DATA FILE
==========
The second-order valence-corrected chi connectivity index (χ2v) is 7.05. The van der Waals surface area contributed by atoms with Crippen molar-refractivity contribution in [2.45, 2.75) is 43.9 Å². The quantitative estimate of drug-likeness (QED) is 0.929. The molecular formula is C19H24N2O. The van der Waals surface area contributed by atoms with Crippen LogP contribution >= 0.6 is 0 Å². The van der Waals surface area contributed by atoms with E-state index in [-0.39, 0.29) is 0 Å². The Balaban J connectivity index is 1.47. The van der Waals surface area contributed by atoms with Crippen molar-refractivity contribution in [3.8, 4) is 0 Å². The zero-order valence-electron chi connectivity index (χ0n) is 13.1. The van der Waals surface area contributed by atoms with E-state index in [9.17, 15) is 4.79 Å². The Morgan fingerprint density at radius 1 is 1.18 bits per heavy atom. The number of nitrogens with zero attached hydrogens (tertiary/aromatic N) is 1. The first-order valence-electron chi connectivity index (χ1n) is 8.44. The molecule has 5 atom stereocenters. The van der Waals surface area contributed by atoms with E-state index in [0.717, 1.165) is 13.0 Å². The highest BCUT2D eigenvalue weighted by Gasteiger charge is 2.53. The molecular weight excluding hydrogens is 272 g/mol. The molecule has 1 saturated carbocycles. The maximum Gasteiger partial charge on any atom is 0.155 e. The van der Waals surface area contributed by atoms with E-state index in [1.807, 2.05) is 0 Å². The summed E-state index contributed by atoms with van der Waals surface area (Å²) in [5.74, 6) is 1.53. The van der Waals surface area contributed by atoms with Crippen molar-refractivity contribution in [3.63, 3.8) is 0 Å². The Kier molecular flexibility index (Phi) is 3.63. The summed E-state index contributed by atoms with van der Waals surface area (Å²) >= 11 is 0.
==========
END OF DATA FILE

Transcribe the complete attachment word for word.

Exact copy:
The second-order valence-corrected chi connectivity index (χ2v) is 7.05. The van der Waals surface area contributed by atoms with Crippen molar-refractivity contribution in [2.45, 2.75) is 43.9 Å². The quantitative estimate of drug-likeness (QED) is 0.929. The molecular formula is C19H24N2O. The van der Waals surface area contributed by atoms with Crippen LogP contribution >= 0.6 is 0 Å². The van der Waals surface area contributed by atoms with E-state index in [-0.39, 0.29) is 0 Å². The Balaban J connectivity index is 1.47. The van der Waals surface area contributed by atoms with Crippen molar-refractivity contribution in [3.8, 4) is 0 Å². The zero-order valence-electron chi connectivity index (χ0n) is 13.1. The van der Waals surface area contributed by atoms with E-state index in [9.17, 15) is 4.79 Å². The Morgan fingerprint density at radius 1 is 1.18 bits per heavy atom. The number of nitrogens with zero attached hydrogens (tertiary/aromatic N) is 1. The first-order valence-electron chi connectivity index (χ1n) is 8.44. The molecule has 5 atom stereocenters. The van der Waals surface area contributed by atoms with E-state index in [0.717, 1.165) is 13.0 Å². The highest BCUT2D eigenvalue weighted by Gasteiger charge is 2.53. The molecular weight excluding hydrogens is 272 g/mol. The molecule has 1 saturated carbocycles. The maximum Gasteiger partial charge on any atom is 0.155 e. The van der Waals surface area contributed by atoms with E-state index in [1.807, 2.05) is 0 Å². The summed E-state index contributed by atoms with van der Waals surface area (Å²) in [5.74, 6) is 1.53. The van der Waals surface area contributed by atoms with Crippen molar-refractivity contribution in [3.63, 3.8) is 0 Å². The Kier molecular flexibility index (Phi) is 3.63. The summed E-state index contributed by atoms with van der Waals surface area (Å²) >= 11 is 0.